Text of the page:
The Marches Mosses are a magical place, an unforgettable day out for the whole family, a way to reconnect with nature. Walk along the shady wooded paths into the Moss, emerging into the open expanse of the peatland. Experience the tranquility and quiet that is so difficult to find in today’s bustling urban life.
Look up at the big sky, unusual an area surrounded by towns and cities.
Now look at the ground under your feet – restored peatland that bounces as you walk on it.
Created more than 10,000 years ago as the glaciers that covered much of Britain receded, the Marches Mosses are one of the largest raised peat bogs in Britain. The Mosses are one of the rarest habitats on earth and an enormous carbon store, holding more carbon acre for acre than forest does. It’s a haven for plants and wildlife that thrive in the acidic peat. Many of these are seen in very few other places on earth.
The Mosses was badly damaged over hundreds of years as peat was cut for fuel and parts of the Moss drained for commercial peat cutting. Beginning in 2012, Shropshire Wildlife Trust, Natural England and Natural Resources Wales have been working to restore the 2,500 acres of the Mosses to healthy, functioning ecosystems again.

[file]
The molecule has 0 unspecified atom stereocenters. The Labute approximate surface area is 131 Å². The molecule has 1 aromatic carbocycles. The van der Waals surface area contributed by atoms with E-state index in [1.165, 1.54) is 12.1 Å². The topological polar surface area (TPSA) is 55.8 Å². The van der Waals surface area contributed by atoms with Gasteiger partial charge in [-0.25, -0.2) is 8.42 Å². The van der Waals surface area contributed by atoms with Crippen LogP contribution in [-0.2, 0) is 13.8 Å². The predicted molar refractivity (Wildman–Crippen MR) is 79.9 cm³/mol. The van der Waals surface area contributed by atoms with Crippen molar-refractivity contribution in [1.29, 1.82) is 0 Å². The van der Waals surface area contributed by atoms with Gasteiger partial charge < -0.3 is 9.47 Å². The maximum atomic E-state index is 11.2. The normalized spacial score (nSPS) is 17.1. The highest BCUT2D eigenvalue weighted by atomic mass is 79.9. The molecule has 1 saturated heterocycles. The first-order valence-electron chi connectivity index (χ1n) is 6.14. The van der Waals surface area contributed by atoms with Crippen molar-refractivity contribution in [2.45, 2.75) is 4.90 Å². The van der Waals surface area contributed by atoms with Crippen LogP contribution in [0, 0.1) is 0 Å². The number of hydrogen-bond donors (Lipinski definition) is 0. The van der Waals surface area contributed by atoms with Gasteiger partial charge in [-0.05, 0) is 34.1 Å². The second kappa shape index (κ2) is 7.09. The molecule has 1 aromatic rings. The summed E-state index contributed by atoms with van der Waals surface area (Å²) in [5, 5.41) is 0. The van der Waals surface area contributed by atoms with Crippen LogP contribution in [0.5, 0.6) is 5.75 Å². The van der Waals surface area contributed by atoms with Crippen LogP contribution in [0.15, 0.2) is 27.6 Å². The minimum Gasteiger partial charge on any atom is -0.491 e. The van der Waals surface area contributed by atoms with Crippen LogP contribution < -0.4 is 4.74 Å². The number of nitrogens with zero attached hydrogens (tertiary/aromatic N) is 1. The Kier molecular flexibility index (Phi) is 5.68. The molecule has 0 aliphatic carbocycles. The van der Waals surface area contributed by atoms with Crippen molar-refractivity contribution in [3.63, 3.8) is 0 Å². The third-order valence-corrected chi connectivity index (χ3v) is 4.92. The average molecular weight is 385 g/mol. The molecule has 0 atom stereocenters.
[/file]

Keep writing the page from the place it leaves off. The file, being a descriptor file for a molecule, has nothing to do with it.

In 2018, Sinker’s Fields were added to the Marches Mosses landscape. Across the Morris’ Bridge over the Llangollen Canal, they are a wonderful site for watching a wide range of birds.
There are a number of marked walking trails on the Mosses including the Mosses Trail; The Viewfinder Trail; a walk along the Llangollen Canal towpath from Morris’ Bridge to a viewing platform looking out over the Moss; the History Trail that passes the most historically-important sites on the Mosses; and a circular trail on Bettisfield Moss.
Head to their website for full walk details and downloadable maps.
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